Online Dating Could Be a Trap, Most of the Time

Online Dating Could Be a Trap, Most of the Time - Sakshi Post

It is that time of the year when dating websites and apps are on high demand. The possible reason behind this surge could be New Year’s resolution to find their soul mate, urge to involve in one night stands or to find a friend with benefits.

People’s desire to find their companion for a fling or a serious relationship makes them vulnerable to the 21st century’s biggest crime- online dating scam. According to the Federal Bureau of Investigation (FBI), $200 million was extorted from victims of all ages and orientations.

"The drive to find a preferred mate is extremely powerful. It's a reflexive urge, like hunger and thirst, which can cloud judgment and make people less likely to question the motives of an online match." said Lucy Brown, a clinical professor of neurology at Albert Einstein College of Medicine, who studies the brain activity of people in love.

This online dating scam starts with frauds creating fake profiles with attractive pictures on popular dating websites like, OkCupid eHarmony , Grindr and Tinder. This lures victims to start a conversations with them and after few days or months when victim get attached to the frauds due to intimate conversations via email, text or Skype, the demand for money comes into picture.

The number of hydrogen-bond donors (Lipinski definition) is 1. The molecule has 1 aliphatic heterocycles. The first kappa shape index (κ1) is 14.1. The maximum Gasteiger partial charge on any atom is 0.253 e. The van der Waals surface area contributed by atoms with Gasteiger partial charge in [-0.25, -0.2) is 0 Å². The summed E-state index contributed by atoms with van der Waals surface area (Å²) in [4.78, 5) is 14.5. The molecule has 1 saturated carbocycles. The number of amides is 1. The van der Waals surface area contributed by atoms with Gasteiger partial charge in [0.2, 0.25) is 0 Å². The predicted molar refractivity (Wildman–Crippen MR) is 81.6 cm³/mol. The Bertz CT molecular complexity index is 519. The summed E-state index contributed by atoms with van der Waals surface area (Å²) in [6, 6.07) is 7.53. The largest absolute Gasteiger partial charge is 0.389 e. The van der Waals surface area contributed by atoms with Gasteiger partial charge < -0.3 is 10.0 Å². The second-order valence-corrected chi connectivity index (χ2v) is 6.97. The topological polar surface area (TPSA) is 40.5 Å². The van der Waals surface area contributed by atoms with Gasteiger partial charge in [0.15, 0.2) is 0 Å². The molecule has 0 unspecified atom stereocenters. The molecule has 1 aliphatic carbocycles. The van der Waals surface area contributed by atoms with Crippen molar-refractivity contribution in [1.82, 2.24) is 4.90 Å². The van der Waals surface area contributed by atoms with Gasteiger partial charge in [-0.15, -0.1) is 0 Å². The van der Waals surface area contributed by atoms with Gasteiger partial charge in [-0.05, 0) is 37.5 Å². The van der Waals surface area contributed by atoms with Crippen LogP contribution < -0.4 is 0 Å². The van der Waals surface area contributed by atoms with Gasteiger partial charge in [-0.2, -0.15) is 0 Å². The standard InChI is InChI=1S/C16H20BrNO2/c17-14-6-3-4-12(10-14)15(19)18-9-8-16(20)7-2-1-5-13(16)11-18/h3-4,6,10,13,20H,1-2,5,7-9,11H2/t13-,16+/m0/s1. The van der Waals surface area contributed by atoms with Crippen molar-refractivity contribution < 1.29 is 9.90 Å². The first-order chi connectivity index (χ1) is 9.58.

"I don't think there is a general understanding of how much of this romance scam stuff is out here, how it works and what the consequences are. It's staggering how many people fall for it. It's common for victims to become money mules where they are unwittingly helping facilitate other crimes," said Steven Baker of the Federal Trade Commission.

Sometimes, the crime goes to an extent of requesting victims to send explicit photos and videos. Later, the victim is threatened saying their pictures will be uploaded on social media websites if they fail to pay the demanded money. There are even reports of online recruiting of youths to join the Islamic State using romance and marriage as enticements.

In the past two years, many cases were reported by FTC, FBI, homeland security, state department and US army criminal investigation. Average financial losses are $5,000 to $10,000, but the FBI says many victims have lost more than $400,000. And these are just losses that were reported.

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